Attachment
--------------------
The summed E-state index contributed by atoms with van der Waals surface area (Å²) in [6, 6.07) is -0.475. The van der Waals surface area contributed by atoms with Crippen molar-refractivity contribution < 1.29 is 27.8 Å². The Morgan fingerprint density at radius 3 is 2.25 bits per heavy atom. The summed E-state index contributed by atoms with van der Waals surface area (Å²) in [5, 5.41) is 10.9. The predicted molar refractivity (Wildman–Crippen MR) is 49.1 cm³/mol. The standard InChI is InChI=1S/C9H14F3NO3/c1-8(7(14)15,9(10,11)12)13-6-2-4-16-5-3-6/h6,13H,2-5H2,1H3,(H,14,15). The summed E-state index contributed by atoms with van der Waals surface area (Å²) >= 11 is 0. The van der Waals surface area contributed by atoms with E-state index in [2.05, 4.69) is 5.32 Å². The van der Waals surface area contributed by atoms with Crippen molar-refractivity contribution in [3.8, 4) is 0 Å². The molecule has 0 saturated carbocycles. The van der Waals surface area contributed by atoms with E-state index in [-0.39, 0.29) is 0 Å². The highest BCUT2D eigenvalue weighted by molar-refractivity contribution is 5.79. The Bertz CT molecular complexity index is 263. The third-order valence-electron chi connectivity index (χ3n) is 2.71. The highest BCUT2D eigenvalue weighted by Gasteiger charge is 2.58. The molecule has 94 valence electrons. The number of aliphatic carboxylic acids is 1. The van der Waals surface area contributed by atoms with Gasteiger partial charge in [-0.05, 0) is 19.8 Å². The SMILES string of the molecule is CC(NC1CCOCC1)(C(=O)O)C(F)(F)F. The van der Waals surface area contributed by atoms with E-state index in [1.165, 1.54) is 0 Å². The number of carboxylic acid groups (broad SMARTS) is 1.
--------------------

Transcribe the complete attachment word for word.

The summed E-state index contributed by atoms with van der Waals surface area (Å²) in [6, 6.07) is -0.475. The van der Waals surface area contributed by atoms with Crippen molar-refractivity contribution < 1.29 is 27.8 Å². The Morgan fingerprint density at radius 3 is 2.25 bits per heavy atom. The summed E-state index contributed by atoms with van der Waals surface area (Å²) in [5, 5.41) is 10.9. The predicted molar refractivity (Wildman–Crippen MR) is 49.1 cm³/mol. The standard InChI is InChI=1S/C9H14F3NO3/c1-8(7(14)15,9(10,11)12)13-6-2-4-16-5-3-6/h6,13H,2-5H2,1H3,(H,14,15). The summed E-state index contributed by atoms with van der Waals surface area (Å²) >= 11 is 0. The van der Waals surface area contributed by atoms with E-state index in [2.05, 4.69) is 5.32 Å². The van der Waals surface area contributed by atoms with Crippen molar-refractivity contribution in [3.8, 4) is 0 Å². The molecule has 0 saturated carbocycles. The van der Waals surface area contributed by atoms with E-state index in [-0.39, 0.29) is 0 Å². The highest BCUT2D eigenvalue weighted by molar-refractivity contribution is 5.79. The Bertz CT molecular complexity index is 263. The third-order valence-electron chi connectivity index (χ3n) is 2.71. The highest BCUT2D eigenvalue weighted by Gasteiger charge is 2.58. The molecule has 94 valence electrons. The number of aliphatic carboxylic acids is 1. The van der Waals surface area contributed by atoms with Gasteiger partial charge in [-0.05, 0) is 19.8 Å². The SMILES string of the molecule is CC(NC1CCOCC1)(C(=O)O)C(F)(F)F. The van der Waals surface area contributed by atoms with E-state index in [1.165, 1.54) is 0 Å². The number of carboxylic acid groups (broad SMARTS) is 1.